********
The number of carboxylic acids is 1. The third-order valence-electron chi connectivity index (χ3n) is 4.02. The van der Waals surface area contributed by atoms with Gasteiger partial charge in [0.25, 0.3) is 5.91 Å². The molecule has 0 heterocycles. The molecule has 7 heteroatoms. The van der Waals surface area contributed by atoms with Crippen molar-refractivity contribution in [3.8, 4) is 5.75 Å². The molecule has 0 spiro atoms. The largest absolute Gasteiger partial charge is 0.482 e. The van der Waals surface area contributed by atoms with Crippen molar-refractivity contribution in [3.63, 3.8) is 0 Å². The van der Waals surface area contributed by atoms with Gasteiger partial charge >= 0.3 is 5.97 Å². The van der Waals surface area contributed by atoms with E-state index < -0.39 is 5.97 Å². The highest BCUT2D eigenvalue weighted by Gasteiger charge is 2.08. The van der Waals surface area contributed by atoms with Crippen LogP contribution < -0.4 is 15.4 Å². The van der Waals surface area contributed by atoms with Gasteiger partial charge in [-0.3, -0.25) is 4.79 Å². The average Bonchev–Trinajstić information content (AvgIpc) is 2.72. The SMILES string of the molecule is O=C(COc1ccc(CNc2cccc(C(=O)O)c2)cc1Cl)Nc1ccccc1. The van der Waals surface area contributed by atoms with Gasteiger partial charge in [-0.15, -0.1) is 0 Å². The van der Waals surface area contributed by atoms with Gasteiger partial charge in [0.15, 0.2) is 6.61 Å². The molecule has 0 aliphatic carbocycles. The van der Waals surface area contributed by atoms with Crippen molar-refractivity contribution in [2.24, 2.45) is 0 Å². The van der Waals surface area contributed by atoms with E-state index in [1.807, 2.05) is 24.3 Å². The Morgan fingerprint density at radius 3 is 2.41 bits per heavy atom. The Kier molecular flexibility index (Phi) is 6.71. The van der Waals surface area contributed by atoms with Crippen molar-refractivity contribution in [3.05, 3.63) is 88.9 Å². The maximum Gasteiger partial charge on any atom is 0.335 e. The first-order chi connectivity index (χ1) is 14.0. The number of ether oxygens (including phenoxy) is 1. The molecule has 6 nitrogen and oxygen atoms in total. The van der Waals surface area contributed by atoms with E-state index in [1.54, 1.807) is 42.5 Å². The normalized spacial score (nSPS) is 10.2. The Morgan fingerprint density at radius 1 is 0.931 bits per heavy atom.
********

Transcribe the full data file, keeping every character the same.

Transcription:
The number of carboxylic acids is 1. The third-order valence-electron chi connectivity index (χ3n) is 4.02. The van der Waals surface area contributed by atoms with Gasteiger partial charge in [0.25, 0.3) is 5.91 Å². The molecule has 0 heterocycles. The molecule has 7 heteroatoms. The van der Waals surface area contributed by atoms with Crippen molar-refractivity contribution in [3.8, 4) is 5.75 Å². The molecule has 0 spiro atoms. The largest absolute Gasteiger partial charge is 0.482 e. The van der Waals surface area contributed by atoms with Crippen molar-refractivity contribution in [3.63, 3.8) is 0 Å². The van der Waals surface area contributed by atoms with Gasteiger partial charge >= 0.3 is 5.97 Å². The van der Waals surface area contributed by atoms with E-state index < -0.39 is 5.97 Å². The highest BCUT2D eigenvalue weighted by Gasteiger charge is 2.08. The van der Waals surface area contributed by atoms with Crippen LogP contribution < -0.4 is 15.4 Å². The van der Waals surface area contributed by atoms with Gasteiger partial charge in [-0.3, -0.25) is 4.79 Å². The average Bonchev–Trinajstić information content (AvgIpc) is 2.72. The SMILES string of the molecule is O=C(COc1ccc(CNc2cccc(C(=O)O)c2)cc1Cl)Nc1ccccc1. The van der Waals surface area contributed by atoms with Gasteiger partial charge in [-0.15, -0.1) is 0 Å². The van der Waals surface area contributed by atoms with Gasteiger partial charge in [0.15, 0.2) is 6.61 Å². The molecule has 0 aliphatic carbocycles. The van der Waals surface area contributed by atoms with Crippen molar-refractivity contribution in [2.24, 2.45) is 0 Å². The van der Waals surface area contributed by atoms with E-state index in [1.807, 2.05) is 24.3 Å². The Morgan fingerprint density at radius 3 is 2.41 bits per heavy atom. The Kier molecular flexibility index (Phi) is 6.71. The van der Waals surface area contributed by atoms with Crippen molar-refractivity contribution in [3.05, 3.63) is 88.9 Å². The maximum Gasteiger partial charge on any atom is 0.335 e. The first-order chi connectivity index (χ1) is 14.0. The number of ether oxygens (including phenoxy) is 1. The molecule has 6 nitrogen and oxygen atoms in total. The van der Waals surface area contributed by atoms with E-state index in [1.54, 1.807) is 42.5 Å². The normalized spacial score (nSPS) is 10.2. The Morgan fingerprint density at radius 1 is 0.931 bits per heavy atom.